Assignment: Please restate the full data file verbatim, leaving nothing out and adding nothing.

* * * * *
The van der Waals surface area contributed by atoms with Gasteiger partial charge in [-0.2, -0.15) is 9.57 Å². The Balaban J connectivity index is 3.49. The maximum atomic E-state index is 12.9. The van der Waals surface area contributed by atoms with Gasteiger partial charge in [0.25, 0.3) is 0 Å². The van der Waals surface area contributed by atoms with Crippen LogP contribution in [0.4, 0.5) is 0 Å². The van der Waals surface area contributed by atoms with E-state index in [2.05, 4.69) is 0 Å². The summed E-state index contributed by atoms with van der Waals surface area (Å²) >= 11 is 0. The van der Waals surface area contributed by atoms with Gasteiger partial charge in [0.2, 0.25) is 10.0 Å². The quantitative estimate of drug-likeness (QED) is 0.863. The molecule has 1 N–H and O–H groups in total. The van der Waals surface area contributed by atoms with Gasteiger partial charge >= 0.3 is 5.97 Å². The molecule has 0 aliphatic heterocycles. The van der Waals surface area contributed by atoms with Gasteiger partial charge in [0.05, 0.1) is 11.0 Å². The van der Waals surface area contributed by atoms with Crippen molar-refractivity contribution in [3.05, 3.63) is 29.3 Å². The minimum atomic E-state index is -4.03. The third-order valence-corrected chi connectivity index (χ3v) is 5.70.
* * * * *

The van der Waals surface area contributed by atoms with Gasteiger partial charge in [-0.2, -0.15) is 9.57 Å². The Balaban J connectivity index is 3.49. The maximum atomic E-state index is 12.9. The van der Waals surface area contributed by atoms with Gasteiger partial charge in [0.25, 0.3) is 0 Å². The van der Waals surface area contributed by atoms with Crippen LogP contribution in [0.4, 0.5) is 0 Å². The van der Waals surface area contributed by atoms with E-state index in [2.05, 4.69) is 0 Å². The summed E-state index contributed by atoms with van der Waals surface area (Å²) >= 11 is 0. The van der Waals surface area contributed by atoms with Gasteiger partial charge in [0.2, 0.25) is 10.0 Å². The quantitative estimate of drug-likeness (QED) is 0.863. The molecule has 1 N–H and O–H groups in total. The van der Waals surface area contributed by atoms with Gasteiger partial charge >= 0.3 is 5.97 Å². The molecule has 0 aliphatic heterocycles. The van der Waals surface area contributed by atoms with Gasteiger partial charge in [0.05, 0.1) is 11.0 Å². The van der Waals surface area contributed by atoms with Crippen molar-refractivity contribution in [3.05, 3.63) is 29.3 Å². The minimum atomic E-state index is -4.03. The third-order valence-corrected chi connectivity index (χ3v) is 5.70.